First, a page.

I am interested in nominating my female supervisor to be a speaker in a workshop for women in an international conference, she is quite intelligent, helpful to other female students and that triggered why I cannot nominate her.

Currently, I am a Ph.D. student and I am one of the organizers of the workshops. I have nominated other speakers and writing an invitation email on behalf of our organizers team to the potential speakers.

I am quite afraid as I am still new in my position and maybe she could think that I am licking shoes or being a hypocrite person. I am also thinking that she could consider likely humiliating as her student nominating her.

I have never been in such position like that, but I do think she deserves, but I am afraid that this could be counterproductive in our relationship.

The question is: Is it impolite to nominate my female supervisor to be a speaker in a workshop for women?

  • 3
    Are you wanting to nominate your supervisor or not nominate your supervisor - this is unclear from what you have written.
    – Solar Mike
    Apr 7, 2019 at 19:37
  • @SolarMike, I am interested to have her, but I am afraid to nominate her because of my position as a PhD student.
    – user103209
    Apr 7, 2019 at 19:59
  • @FedericoPoloni, thanks I was about to add the missing details, I edited my question. BTW, I am responsible for sending invitation email on behalf of organizer, but in my case I dont know whether the idea itself could be accepted by a supervisor.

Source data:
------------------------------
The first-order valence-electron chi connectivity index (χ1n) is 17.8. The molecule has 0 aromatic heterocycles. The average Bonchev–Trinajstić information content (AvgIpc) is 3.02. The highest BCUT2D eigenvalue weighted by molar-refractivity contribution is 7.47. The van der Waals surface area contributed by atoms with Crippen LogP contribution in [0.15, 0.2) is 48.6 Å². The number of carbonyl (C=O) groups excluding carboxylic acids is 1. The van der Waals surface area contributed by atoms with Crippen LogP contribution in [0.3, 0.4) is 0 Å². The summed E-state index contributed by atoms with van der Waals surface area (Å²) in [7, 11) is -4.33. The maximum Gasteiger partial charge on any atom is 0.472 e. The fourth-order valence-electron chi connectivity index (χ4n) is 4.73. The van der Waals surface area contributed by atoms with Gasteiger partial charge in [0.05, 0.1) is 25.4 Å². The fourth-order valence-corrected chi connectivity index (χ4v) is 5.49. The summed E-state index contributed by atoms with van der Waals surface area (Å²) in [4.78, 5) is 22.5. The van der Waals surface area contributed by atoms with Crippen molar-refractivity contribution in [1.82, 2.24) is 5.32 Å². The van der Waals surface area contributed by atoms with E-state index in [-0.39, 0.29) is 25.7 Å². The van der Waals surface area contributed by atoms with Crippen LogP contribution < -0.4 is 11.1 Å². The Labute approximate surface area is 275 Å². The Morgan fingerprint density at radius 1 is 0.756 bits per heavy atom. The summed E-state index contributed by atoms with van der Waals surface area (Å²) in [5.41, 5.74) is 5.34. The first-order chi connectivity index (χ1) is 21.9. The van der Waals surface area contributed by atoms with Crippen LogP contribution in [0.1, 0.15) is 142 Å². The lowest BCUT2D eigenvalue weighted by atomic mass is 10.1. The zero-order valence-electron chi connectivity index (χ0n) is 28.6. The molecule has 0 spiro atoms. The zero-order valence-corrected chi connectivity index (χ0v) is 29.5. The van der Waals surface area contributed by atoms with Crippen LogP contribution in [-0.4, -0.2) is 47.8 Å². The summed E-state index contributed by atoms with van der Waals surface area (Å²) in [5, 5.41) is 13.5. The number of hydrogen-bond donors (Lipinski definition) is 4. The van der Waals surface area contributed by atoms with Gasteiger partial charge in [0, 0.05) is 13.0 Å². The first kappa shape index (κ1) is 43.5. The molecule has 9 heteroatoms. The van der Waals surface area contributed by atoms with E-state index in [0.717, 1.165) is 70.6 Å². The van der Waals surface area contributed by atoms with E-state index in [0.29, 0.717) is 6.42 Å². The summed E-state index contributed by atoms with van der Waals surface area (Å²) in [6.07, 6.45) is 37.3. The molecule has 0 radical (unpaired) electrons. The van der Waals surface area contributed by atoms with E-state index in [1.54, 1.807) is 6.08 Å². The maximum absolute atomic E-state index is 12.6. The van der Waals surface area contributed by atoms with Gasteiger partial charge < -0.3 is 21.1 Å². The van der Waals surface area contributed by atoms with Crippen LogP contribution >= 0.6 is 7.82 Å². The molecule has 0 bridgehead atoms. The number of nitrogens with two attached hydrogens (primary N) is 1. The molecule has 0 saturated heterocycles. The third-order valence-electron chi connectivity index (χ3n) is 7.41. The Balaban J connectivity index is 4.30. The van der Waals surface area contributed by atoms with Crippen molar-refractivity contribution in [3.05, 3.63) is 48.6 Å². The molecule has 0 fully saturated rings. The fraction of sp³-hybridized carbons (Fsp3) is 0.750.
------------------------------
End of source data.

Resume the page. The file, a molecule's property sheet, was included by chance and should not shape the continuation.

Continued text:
– user103209
    Apr 7, 2019 at 20:01
  • 2
    I don't understand how "female" is an element here. "Should I nominate my supervisor for X?"
    – Buffy
    Apr 7, 2019 at 21:23
  • Because the workshop is centered about the female contribution in science
    – user103209
    Apr 7, 2019 at 21:32

2 Answers 2


Why don't you simply ask her about her willingness to be a speaker? If you explain it properly to her, I think she might see it as a nice gesture (especially if she is as helpful and intelligent as you describe). However, I personally wouldn't nominate her as a speaker without her approval, since that gives off a vibe of you deciding over her head, which you should avoid.

  • Of course, I wouldn't nominate her without her approval, but I feel afraid to ask her willingness to be a speaker. It is the first time in my career, it don't whether it is okay for a new Ph.D. student to ask her supervisor.
    – user103209
    Apr 7, 2019 at 20:14
  • 2
    I think it's perfectly fine for you to ask your supervisor. Why wouldn't you seek out for the best speakers at your workshop? If that happens to be your supervisor, it shows that you got yourself a healthy work environment for your PhD. As long as you reason genuinely with her and don't appear as if you just wanted to get imaginary bonus-points, it should be fine.
    – Baerlatsch
    Apr 7, 2019 at 20:21
  • Of course, I am not kind of person who licking shoes, I cannot do that. When I said that because genuinely I feel she deserve to be a speaker, BTW I have nominated other excellent female speakers and they will appear in the workshop. I was afraid because of my situation as her student.
    – user103209
    Apr 7, 2019 at 20:51

As long as the nomination is manifestly justifiable in academic terms, I do not think it would be "counterproductive". To take an analogy, I often cite work by my supervisor (as well as work by other authors whom I do not know) in my papers without consulting him first.

If the nomination were justifiable yet counterintuitive, be prepared to explain your rationale to the nominee and to the rest of the committee, since it may come across as awkward if the nomination would be a "wildcard" (e.g.: speaker not a specialist in the discipline under discussion).

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